There can be a no inside of a yes. There can be a yes inside of a no. Sometimes? Most of the time? All of the time? Depends on how you look at it. Here we look at the no that resides in a yes and the yes that resides in a no and of course, why it matters.
If I say yes to teaching yoga at 6:30 pm, I am saying no to eating dinner at the same (unless some very distracted teaching is going on: Inhale – munch munch munch – Lift your arms up (said with mouth full)- swallow – Exhale and fold forward). If I say no to teaching at 6:30 pm, I am saying yes to other possibilities.
If I say yes to fully listening to you, I am saying no to mentally planning my evening, thinking about my own agenda, etc. If I say no to my mental distractions, I am saying yes to being more present to who or what is in front of me.
I cannot teach and eat dinner at the same time. I cannot give my fullest attention to a loved one if my mind is elsewhere.
the a former queen of overcommitment, I have to constantly remind myself that I am just one person and because of this, there can be a no inside of a yes. And a yes inside of a no. And this is perfectly ok – it just might be useful to be aware of it.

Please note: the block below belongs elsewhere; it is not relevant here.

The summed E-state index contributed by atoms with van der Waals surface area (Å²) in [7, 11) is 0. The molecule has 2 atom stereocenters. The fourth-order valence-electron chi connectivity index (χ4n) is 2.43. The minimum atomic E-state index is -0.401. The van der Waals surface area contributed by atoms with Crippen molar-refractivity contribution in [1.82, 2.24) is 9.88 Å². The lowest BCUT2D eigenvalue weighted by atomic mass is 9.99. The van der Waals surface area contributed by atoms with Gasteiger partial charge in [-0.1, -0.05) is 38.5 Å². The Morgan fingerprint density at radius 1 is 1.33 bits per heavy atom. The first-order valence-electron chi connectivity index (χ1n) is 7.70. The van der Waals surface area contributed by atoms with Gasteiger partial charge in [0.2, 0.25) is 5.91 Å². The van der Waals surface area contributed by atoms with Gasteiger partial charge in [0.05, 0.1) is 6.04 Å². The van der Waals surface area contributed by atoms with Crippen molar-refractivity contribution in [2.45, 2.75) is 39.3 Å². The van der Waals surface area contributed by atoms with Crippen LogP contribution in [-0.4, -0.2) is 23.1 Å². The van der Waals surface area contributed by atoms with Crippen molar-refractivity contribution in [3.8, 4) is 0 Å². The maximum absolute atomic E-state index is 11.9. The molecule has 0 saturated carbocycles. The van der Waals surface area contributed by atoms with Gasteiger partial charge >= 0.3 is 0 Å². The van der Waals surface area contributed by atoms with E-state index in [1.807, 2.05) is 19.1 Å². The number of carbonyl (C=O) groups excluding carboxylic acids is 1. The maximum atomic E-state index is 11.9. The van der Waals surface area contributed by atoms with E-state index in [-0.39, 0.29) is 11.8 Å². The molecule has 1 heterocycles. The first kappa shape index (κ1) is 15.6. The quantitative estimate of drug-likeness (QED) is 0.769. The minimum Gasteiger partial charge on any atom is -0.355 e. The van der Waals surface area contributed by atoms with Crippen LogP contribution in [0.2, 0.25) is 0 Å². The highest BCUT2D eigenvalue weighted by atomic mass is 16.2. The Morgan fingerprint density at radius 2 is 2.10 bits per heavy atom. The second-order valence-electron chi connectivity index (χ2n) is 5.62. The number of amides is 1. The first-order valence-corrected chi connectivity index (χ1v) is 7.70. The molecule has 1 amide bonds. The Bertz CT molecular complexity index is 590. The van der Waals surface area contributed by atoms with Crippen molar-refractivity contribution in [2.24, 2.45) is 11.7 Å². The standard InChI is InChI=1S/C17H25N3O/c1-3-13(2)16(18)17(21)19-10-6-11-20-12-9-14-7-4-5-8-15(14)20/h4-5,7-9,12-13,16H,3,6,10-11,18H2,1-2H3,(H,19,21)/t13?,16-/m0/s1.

A no overtly costs you something. (No, I can’t go to lunch with you – I miss out on you and lunch). The cost of a yes is often concealed if we don’t think about it deliberately or through habit. (Yes, I will eat ice cream right before I go to bed. I miss out on a clear respiratory system in the morning.)
Yes to a latte is a no to afternoon energy. Yes to watching Star Trek or Star Wars (you choose what you think I prefer) is a no to waking up feeling deeply rested.
So the question to ask yourself is: What do I really want? And once we understand what the question actually is, maybe then we can answer skillfully.